HONOLULU (HawaiiNewsNow) - Groundbreaking on the Honolulu rail transit was just two months away but today Mayor Mufi Hannemann announced that's been delayed until at least late January.
The city says the federal government needed more time to go over the impacts, which a rail spokesperson says they're glad to give because they'd rather eliminate potential problems now rather than down the line.
Mayor Hannemann's goal for the rail transit is to be on time, on budget and on schedule but with groundbreaking just two months away it's already delayed.
"I'm announcing today that I'm willing to push back our groundbreaking schedule for at least another month to allow the appropriate federal, state, and community organizations to cross the T's and dot the I's," Mufi Hannemann in a speech to a crowd of more than 200 invited guests at Mission Memorial Auditorium.
The Mayor shrugged off any negative message the delay would send.
"Thirty days, given our history, we've been waiting 40 years for this so to take another 30 days is minor," said Hannemann.
Opponents say delays are a sign of things to come especially when lawsuits start rolling in.
"I would imagine somebody is going to file a lawsuit, because there are so many legal deficiencies in the document," said Cliff Slater, HonoluluTraffic.com and also with Stop Rail Now. "They've got some problems. Whether they turn out to be insurmountable problems, or just potholes we'll see."
The city still needs to publish the final environmental impact statement. Then the Governor Lingle needs to accept it or she could halt the project right there.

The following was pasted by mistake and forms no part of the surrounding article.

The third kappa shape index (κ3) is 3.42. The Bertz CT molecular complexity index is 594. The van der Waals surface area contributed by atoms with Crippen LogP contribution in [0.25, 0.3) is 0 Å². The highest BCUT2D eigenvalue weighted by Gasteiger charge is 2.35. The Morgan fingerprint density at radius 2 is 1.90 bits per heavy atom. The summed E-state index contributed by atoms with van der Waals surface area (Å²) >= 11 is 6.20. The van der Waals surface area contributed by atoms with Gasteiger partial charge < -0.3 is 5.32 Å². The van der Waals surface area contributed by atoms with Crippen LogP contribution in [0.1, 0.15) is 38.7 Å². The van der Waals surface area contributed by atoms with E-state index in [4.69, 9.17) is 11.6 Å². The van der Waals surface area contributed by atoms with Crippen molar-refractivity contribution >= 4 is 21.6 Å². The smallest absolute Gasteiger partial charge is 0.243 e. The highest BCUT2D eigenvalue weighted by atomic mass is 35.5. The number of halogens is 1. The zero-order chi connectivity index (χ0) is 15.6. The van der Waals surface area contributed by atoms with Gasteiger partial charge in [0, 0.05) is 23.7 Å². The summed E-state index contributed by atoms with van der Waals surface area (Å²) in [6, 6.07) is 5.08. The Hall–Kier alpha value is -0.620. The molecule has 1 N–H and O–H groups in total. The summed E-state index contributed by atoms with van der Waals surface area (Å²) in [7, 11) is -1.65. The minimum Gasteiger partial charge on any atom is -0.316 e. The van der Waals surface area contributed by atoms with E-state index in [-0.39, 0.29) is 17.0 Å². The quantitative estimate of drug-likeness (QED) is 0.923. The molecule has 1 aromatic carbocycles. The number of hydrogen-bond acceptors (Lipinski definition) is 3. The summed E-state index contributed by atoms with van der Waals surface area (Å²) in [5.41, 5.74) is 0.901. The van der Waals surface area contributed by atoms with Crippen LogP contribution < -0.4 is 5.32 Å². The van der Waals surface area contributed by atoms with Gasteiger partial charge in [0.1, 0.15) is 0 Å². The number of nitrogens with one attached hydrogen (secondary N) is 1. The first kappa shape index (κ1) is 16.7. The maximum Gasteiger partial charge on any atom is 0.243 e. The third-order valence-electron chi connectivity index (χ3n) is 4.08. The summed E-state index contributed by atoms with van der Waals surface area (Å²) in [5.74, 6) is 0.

Then the federal government will give one last check and give the okay to start construction with what's called a Record of Decision.
"That is exactly the time that if anyone has an objection to this EIS can sue because only at that time the feds have accepted the document and you can say well I have this A,B,C,D, disagreement, and I'm suing you for that," said Panos Prevedouros, University of Hawaii Engineering Professor and former mayoral opponent of Hannemann. "The lawsuit may come with an immediate injunction, so construction could start on day one and stop on day two. It depends on what the judge prefers and which level it will be taken."
The city is already expecting a challenge. It set aside $300,000 to fight any lawsuits. The Mayor even called out opponents in his speech.
"So I say to you out there if any group or agency is contemplating a challenge in these final hours I challenge you to offer a viable solution accompanied by a substantive funding source," said Hannemann.